1. Dr. Christine Tsien developed, as part of her PhD thesis, a method of deriving "interesting" temporal patterns using more conventional machine learning techniques.  In contrast with more knowledge-based methods, she encoded a large variety of signals derived from raw data by smoothing, trending and temporal analysis methods, and allowed the machine learning methods to choose which of these derived signals most accurately predicted the desired interpretations of the signals.  Her doctoral thesis is:
    Christine L. Tsien, "TrendFinder: Automated Detection of Alarmable Trends, MIT Ph.D. dissertation, April 2000.
    Other papers reporting aspects of this work are:

    Tsien CL, Kohane IS, McIntosh N. Building ICU artifact detection models with more data in less time. Proc AMIA Symp 2001:706-10.

    Zhang Y, Tsien CL.
    Prospective Trials of Intelligent Alarm Algorithms for Patient Monitoring.  Proc AMIA Symp 2001:1068.

    Tsien CL, Kohane IS, McIntosh N. Multiple signal integration by decision tree induction to detect artifacts in the neonatal intensive care unit. Artif Intell Med 2000;19(3):189-202.
    (on-line version not currently available)

    Tsien CL. Event discovery in medical time-series data. Proc AMIA Symp 2000:858-62.
  2. Ying Zhang, as part of her Master's thesis, adapted Dr. Tsien's techniques to learning in real time.  One major advantage of this enhancement is that a monitor can issue alarms even as it is being trained.  Therefore, it becomes much easier to diagnose false alarms, because they are announced in real time as data are being collected and human sources are able to interpret the context in which the algorithm may have been misled.  The thesis is at:
    Zhang Y.  "Real-Time Analysis of Physiological Data and Development of Alarm Algorithms for Patient Monitoring in the Intensive Care Unit."  MIT EECS Master of Engineering Thesis, Aug 2003.


  1. Joseph Hastings developed a new model of computer system behavior that assumes that system calls are generated by a number of Markov processes that alternately control the system.  Building on earlier research by Dr. Marco Ramoni, he implemented a system that, in real time, learns the relevant Markov processes and can recognize aberrant behavior that is inconsistent with the processes so far learned.
    Hastings JR. "Incremental Bayesian Segmentation for Intrusion Detection." [M.Eng.]. Cambridge, MA: MIT; 2003.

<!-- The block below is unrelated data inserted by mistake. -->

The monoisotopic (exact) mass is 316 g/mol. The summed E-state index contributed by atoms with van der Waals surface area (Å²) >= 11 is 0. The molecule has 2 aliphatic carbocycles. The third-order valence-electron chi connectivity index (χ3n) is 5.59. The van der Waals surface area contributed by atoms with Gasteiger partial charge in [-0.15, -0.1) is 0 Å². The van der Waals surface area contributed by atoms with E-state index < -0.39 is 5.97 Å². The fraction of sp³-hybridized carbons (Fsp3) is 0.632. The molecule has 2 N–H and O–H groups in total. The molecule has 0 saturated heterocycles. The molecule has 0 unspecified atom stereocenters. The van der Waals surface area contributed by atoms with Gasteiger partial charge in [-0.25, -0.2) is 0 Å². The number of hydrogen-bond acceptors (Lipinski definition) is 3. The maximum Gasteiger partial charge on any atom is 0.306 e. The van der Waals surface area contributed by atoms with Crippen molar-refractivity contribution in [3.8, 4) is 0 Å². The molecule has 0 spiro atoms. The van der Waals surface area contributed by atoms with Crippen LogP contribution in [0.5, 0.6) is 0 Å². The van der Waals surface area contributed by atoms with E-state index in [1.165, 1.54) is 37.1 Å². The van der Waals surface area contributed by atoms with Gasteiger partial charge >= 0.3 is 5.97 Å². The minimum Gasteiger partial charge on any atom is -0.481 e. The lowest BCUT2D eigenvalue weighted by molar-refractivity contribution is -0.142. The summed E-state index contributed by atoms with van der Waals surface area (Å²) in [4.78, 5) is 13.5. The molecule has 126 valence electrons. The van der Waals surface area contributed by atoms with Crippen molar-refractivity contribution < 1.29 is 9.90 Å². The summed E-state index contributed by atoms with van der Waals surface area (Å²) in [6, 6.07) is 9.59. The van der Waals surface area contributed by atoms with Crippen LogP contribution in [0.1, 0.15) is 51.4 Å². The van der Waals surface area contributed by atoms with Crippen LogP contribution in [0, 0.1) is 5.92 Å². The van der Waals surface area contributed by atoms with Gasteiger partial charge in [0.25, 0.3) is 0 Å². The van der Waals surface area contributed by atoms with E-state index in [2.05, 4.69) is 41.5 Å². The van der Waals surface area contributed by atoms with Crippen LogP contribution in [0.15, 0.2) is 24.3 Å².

1. Dr. Howard Shrobe developed a technique called Computational Vulnerabilty Analysis that is useful in deducing that plans that a potential attacker might use.  The attack plans developed by Computational Vulnerability Analysis can be directly converted into Trend Templates for use in attack plan recognition.  In contract to most other approaches to vulnerability analysis, this system works from first principles: Given a model of the computational and networking environment, it generates multi-step complex plans for compromising specific (or generic) resources in the environment.  It does this by a careful analysis of the "control", "input" and "output" relationships that exist within individual computer systems and between systems in a larger networked environment.  For example, it reasons that since the scheduler of a computer system controls the performance of an application running on that system, it then follows that an attacker interested in adversely affecting performance might try to gain control of the scheduler.  It similarly reasons that since one way to control any component is to modify its inputs, then the attacker might try to compromise the scheduler by compromising its parameter file. Ultimately, any of these attacks must exploit some vulnerability of the system using a generic attack form (e.g. exploiting a "bounds check" vulnerability by launching a buffer overflow attack); thus the technique does not rely on detailed knowledge of any particular virus or worm and is much more general than would be a catalog of known exploits.